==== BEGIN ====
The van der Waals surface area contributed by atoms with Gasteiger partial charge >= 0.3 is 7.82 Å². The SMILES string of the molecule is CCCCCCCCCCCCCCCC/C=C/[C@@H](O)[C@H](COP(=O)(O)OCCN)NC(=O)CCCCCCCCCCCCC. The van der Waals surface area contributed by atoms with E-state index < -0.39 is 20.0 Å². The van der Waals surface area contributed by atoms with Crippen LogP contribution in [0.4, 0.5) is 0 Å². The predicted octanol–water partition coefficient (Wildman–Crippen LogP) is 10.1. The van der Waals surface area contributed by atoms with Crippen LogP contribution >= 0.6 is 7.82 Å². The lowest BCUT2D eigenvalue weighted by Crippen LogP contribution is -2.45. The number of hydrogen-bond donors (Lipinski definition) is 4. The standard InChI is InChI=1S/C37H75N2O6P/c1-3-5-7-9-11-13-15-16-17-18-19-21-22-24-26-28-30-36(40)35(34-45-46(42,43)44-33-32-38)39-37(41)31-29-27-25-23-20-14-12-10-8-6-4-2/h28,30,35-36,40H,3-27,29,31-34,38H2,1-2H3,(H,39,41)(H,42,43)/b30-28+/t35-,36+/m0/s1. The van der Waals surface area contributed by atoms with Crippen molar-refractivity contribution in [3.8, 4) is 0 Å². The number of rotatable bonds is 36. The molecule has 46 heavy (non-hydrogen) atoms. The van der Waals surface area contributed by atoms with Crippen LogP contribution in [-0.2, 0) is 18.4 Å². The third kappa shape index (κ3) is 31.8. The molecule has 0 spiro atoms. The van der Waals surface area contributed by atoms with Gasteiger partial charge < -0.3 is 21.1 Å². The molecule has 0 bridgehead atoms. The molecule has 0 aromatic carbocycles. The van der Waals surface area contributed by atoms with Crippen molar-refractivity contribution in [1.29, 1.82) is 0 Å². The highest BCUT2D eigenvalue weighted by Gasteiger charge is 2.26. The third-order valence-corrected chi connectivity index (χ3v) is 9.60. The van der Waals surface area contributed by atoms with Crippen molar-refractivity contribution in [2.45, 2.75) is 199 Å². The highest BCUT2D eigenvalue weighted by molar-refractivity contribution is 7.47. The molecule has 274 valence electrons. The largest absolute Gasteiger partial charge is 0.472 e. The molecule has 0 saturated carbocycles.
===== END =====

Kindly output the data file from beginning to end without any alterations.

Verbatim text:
The van der Waals surface area contributed by atoms with Gasteiger partial charge >= 0.3 is 7.82 Å². The SMILES string of the molecule is CCCCCCCCCCCCCCCC/C=C/[C@@H](O)[C@H](COP(=O)(O)OCCN)NC(=O)CCCCCCCCCCCCC. The van der Waals surface area contributed by atoms with E-state index < -0.39 is 20.0 Å². The van der Waals surface area contributed by atoms with Crippen LogP contribution in [0.4, 0.5) is 0 Å². The predicted octanol–water partition coefficient (Wildman–Crippen LogP) is 10.1. The van der Waals surface area contributed by atoms with Crippen LogP contribution >= 0.6 is 7.82 Å². The lowest BCUT2D eigenvalue weighted by Crippen LogP contribution is -2.45. The number of hydrogen-bond donors (Lipinski definition) is 4. The standard InChI is InChI=1S/C37H75N2O6P/c1-3-5-7-9-11-13-15-16-17-18-19-21-22-24-26-28-30-36(40)35(34-45-46(42,43)44-33-32-38)39-37(41)31-29-27-25-23-20-14-12-10-8-6-4-2/h28,30,35-36,40H,3-27,29,31-34,38H2,1-2H3,(H,39,41)(H,42,43)/b30-28+/t35-,36+/m0/s1. The van der Waals surface area contributed by atoms with Crippen molar-refractivity contribution in [3.8, 4) is 0 Å². The number of rotatable bonds is 36. The molecule has 46 heavy (non-hydrogen) atoms. The van der Waals surface area contributed by atoms with Crippen LogP contribution in [-0.2, 0) is 18.4 Å². The third kappa shape index (κ3) is 31.8. The molecule has 0 spiro atoms. The van der Waals surface area contributed by atoms with Gasteiger partial charge < -0.3 is 21.1 Å². The molecule has 0 bridgehead atoms. The molecule has 0 aromatic carbocycles. The van der Waals surface area contributed by atoms with Crippen molar-refractivity contribution in [1.29, 1.82) is 0 Å². The highest BCUT2D eigenvalue weighted by Gasteiger charge is 2.26. The third-order valence-corrected chi connectivity index (χ3v) is 9.60. The van der Waals surface area contributed by atoms with Crippen molar-refractivity contribution in [2.45, 2.75) is 199 Å². The highest BCUT2D eigenvalue weighted by molar-refractivity contribution is 7.47. The molecule has 274 valence electrons. The largest absolute Gasteiger partial charge is 0.472 e. The molecule has 0 saturated carbocycles.